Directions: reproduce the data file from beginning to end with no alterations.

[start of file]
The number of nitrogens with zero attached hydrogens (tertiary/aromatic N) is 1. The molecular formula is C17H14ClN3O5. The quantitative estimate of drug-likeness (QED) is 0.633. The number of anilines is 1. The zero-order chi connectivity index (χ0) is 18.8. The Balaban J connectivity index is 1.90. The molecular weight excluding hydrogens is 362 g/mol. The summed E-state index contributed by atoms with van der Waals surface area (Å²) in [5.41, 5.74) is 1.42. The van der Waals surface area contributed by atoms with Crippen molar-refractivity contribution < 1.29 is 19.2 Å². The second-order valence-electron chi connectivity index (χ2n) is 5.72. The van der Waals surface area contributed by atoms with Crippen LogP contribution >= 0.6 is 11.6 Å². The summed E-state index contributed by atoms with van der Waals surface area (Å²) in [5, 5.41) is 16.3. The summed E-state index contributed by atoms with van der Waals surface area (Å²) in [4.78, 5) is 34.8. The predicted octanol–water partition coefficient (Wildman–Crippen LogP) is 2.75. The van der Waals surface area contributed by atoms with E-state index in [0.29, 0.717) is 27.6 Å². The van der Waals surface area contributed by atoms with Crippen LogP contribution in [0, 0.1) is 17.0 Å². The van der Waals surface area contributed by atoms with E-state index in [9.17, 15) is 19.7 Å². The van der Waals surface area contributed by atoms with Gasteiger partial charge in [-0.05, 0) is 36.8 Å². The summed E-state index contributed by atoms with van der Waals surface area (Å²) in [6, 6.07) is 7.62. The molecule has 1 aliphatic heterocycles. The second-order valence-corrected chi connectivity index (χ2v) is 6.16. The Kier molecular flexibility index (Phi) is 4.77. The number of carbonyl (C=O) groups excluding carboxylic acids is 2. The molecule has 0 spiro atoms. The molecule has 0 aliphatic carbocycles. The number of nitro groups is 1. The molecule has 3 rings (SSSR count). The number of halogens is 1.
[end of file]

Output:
The number of nitrogens with zero attached hydrogens (tertiary/aromatic N) is 1. The molecular formula is C17H14ClN3O5. The quantitative estimate of drug-likeness (QED) is 0.633. The number of anilines is 1. The zero-order chi connectivity index (χ0) is 18.8. The Balaban J connectivity index is 1.90. The molecular weight excluding hydrogens is 362 g/mol. The summed E-state index contributed by atoms with van der Waals surface area (Å²) in [5.41, 5.74) is 1.42. The van der Waals surface area contributed by atoms with Crippen molar-refractivity contribution < 1.29 is 19.2 Å². The second-order valence-electron chi connectivity index (χ2n) is 5.72. The van der Waals surface area contributed by atoms with Crippen LogP contribution >= 0.6 is 11.6 Å². The summed E-state index contributed by atoms with van der Waals surface area (Å²) in [5, 5.41) is 16.3. The summed E-state index contributed by atoms with van der Waals surface area (Å²) in [4.78, 5) is 34.8. The predicted octanol–water partition coefficient (Wildman–Crippen LogP) is 2.75. The van der Waals surface area contributed by atoms with E-state index in [0.29, 0.717) is 27.6 Å². The van der Waals surface area contributed by atoms with Crippen LogP contribution in [0, 0.1) is 17.0 Å². The van der Waals surface area contributed by atoms with E-state index in [9.17, 15) is 19.7 Å². The van der Waals surface area contributed by atoms with Gasteiger partial charge in [-0.05, 0) is 36.8 Å². The summed E-state index contributed by atoms with van der Waals surface area (Å²) in [6, 6.07) is 7.62. The molecule has 1 aliphatic heterocycles. The second-order valence-corrected chi connectivity index (χ2v) is 6.16. The Kier molecular flexibility index (Phi) is 4.77. The number of carbonyl (C=O) groups excluding carboxylic acids is 2. The molecule has 0 spiro atoms. The molecule has 0 aliphatic carbocycles. The number of nitro groups is 1. The molecule has 3 rings (SSSR count). The number of halogens is 1.